Whenever Robber of the Rich attacks, if defending player has more cards in hand than you, exile the top card of their library. During any turn you attacked with a Rogue, you may cast that card and you may spend mana as though it were mana of any color to cast that spell.
If a creature is attacking a planeswalker, the controller of the planeswalker is the defending player.
If the defending player doesn’t have more cards in hand than you immediately after Robber of the Rich attacks, its ability doesn’t trigger at all. If that player doesn’t have more cards in hand as the ability resolves, the ability does nothing. It doesn’t matter if that player has fewer or the same number of cards in hand in between these two times, or if they have fewer or the same number of cards in hand later.
The card Robber of the Rich exiles is exiled face up.
If Robber of the Rich leaves the battlefield, the effect allowing you to cast the exiled card if you attacked with a Rogue continues to apply, even during later turns—as long as you attack with a Rogue during those later turns.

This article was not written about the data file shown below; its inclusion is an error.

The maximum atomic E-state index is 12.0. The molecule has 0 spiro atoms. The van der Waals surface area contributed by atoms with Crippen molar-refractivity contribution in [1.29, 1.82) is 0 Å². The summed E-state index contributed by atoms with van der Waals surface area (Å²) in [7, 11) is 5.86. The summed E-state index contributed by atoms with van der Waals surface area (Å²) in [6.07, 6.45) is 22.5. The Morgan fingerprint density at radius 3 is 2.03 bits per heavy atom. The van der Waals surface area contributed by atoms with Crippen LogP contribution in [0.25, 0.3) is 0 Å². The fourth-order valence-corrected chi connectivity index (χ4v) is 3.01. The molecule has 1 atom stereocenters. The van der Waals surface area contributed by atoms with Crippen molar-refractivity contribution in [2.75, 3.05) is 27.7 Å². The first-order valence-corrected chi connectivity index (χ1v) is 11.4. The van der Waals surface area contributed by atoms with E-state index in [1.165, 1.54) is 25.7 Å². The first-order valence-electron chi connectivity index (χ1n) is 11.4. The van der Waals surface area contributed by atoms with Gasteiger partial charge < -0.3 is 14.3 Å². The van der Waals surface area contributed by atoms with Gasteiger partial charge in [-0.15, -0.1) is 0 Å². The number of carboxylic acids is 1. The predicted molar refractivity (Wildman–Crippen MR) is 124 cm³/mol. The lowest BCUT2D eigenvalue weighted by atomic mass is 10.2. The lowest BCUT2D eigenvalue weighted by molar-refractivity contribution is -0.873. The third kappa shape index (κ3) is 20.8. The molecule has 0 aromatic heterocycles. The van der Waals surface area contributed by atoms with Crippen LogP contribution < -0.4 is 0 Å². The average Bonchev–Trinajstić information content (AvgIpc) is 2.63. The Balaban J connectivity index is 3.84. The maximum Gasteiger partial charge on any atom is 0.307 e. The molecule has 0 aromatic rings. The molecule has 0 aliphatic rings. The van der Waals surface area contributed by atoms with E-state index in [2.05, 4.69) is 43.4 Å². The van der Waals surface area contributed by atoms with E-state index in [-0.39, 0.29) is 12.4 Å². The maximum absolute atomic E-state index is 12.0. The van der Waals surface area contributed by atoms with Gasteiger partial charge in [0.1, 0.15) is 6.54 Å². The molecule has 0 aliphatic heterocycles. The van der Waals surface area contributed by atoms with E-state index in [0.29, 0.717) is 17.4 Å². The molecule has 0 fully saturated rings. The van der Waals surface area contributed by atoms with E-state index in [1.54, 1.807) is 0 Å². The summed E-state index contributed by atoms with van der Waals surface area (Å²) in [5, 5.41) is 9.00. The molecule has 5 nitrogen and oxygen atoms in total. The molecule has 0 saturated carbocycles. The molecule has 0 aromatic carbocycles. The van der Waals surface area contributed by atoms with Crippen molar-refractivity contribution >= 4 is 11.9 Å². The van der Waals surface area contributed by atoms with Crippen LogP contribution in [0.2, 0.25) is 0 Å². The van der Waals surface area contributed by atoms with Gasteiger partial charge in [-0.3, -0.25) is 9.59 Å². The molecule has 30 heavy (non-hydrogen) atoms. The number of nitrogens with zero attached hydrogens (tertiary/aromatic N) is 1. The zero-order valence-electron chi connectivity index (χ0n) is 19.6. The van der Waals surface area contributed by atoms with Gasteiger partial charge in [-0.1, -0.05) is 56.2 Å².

You can cast the exiled card if the Rogue that attacked is still in combat, if it’s left combat, if it’s left the battlefield, or even if combat is over.
An effect that instructs you to “cast” a card doesn’t allow you to play lands.
If you cast an Adventure with Robber of the Rich, it’s you, not the card’s owner, who may cast the creature later.
Robber of the Rich’s effect doesn’t change when you can cast the exiled card. For example, if you exile a sorcery card, you can cast it only during your main phase when the stack is empty.
Casting an exiled card causes it to leave exile. You can’t cast it multiple times.
In a multiplayer game, if a player leaves the game, all cards that player owns leave as well. If you leave the game, any spells and/or permanents you control from Robber of the Rich’s effect are exiled.